Block Play isn’t just for one area anymore: As a former Kindergarten teacher I have seen building with blocks to be one of the most valuable learning experiences available for young children. It can provide learning in math, engineering, literacy, and especially social/emotional growth. If blocks are spread throughout the environment and used in new and nontraditional ways, then learning will be heightened and thought provoking. This workshop will cover why block play is so essential. There will also be time for hands-on learning so you can bring ideas back into your classroom and design time for your ideal block area!
Challenging Behaviors: There has to be a Better Way: Why is it that some find others challenging while some don’t at all? Why are some children hard for us while others fuel us? Knowing yourself and knowing others is a key to figuring out challenging behaviors. If we can pinpoint why some obstacles are harder than others, then we can find solutions and craft new strategies.
For the LOVE of Circle: Why are we holding onto to circle time? Why won’t we let it go? Let’s dive deeper into the reason we have it and then look at how to make it better, more developmentally appropriate and make it so children want to be there! Let’s bust out of the traditional and change it up. Shake it, baby, shake it!
Communication and Teamwork: Have you ever thought what you bring to a team? Have you looked closely, self-reflected, and figured out how to adjust short term so the team could be most successful? Teams need all types and then all these types have to learn to work together. In education, we are teams with both adults and children. Come find out how you roll and how to improve and soar with a model backed by research dating back to Hippocrates!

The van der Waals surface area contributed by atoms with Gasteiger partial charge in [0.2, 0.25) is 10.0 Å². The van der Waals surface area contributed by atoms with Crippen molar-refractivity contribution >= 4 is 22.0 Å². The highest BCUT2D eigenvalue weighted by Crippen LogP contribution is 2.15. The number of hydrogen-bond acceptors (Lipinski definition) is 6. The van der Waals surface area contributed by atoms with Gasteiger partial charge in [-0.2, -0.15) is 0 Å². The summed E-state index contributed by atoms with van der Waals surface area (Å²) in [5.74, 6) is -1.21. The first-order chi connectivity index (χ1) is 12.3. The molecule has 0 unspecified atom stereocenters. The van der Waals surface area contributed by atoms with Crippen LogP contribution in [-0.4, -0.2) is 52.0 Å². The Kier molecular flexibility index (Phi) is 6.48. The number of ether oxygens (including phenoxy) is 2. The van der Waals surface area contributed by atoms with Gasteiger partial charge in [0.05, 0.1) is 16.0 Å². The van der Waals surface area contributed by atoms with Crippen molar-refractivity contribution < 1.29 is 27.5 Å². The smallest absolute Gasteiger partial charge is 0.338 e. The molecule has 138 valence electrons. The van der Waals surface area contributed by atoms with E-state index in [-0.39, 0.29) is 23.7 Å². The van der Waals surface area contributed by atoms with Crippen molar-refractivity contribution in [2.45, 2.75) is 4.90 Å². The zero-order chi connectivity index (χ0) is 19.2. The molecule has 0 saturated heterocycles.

Filling the Toolbox of Stress with Strategies Anchored in Wellness and Self-care: In the field of education, we are expected to be patient, joyous, level-headed and teach! Teaching is the hardest job out there and educators feel that stress. Our toolboxes need to be filled with strategies in self-care and wellness. Through self-reflection, exploration and new language, we may be able to get that toolbox filled. Fueled up teachers fire up children!
Let’s not diagnose, let’s problem solve ADD/ADHD: In early childhood and as educators it is not our job to diagnose ADD/ADHD. It is our job to problem solve with families and children. Let’s dive into strategies and solutions for these children with fantastic energy and exuberance!
Moving Beyond Rewards, Punishments to Choice and Appropriate Consequences: Positive discipline starts with the parent or teacher. How do we look inward and start the change within ourselves? Children count on us to lead the way, stay out of power struggles, be kind and firm and follow through. Authoritative caregivers do exactly that! Come hang out with Megg Thompson and see how you can start small and end up with big results and happier children, families and classrooms!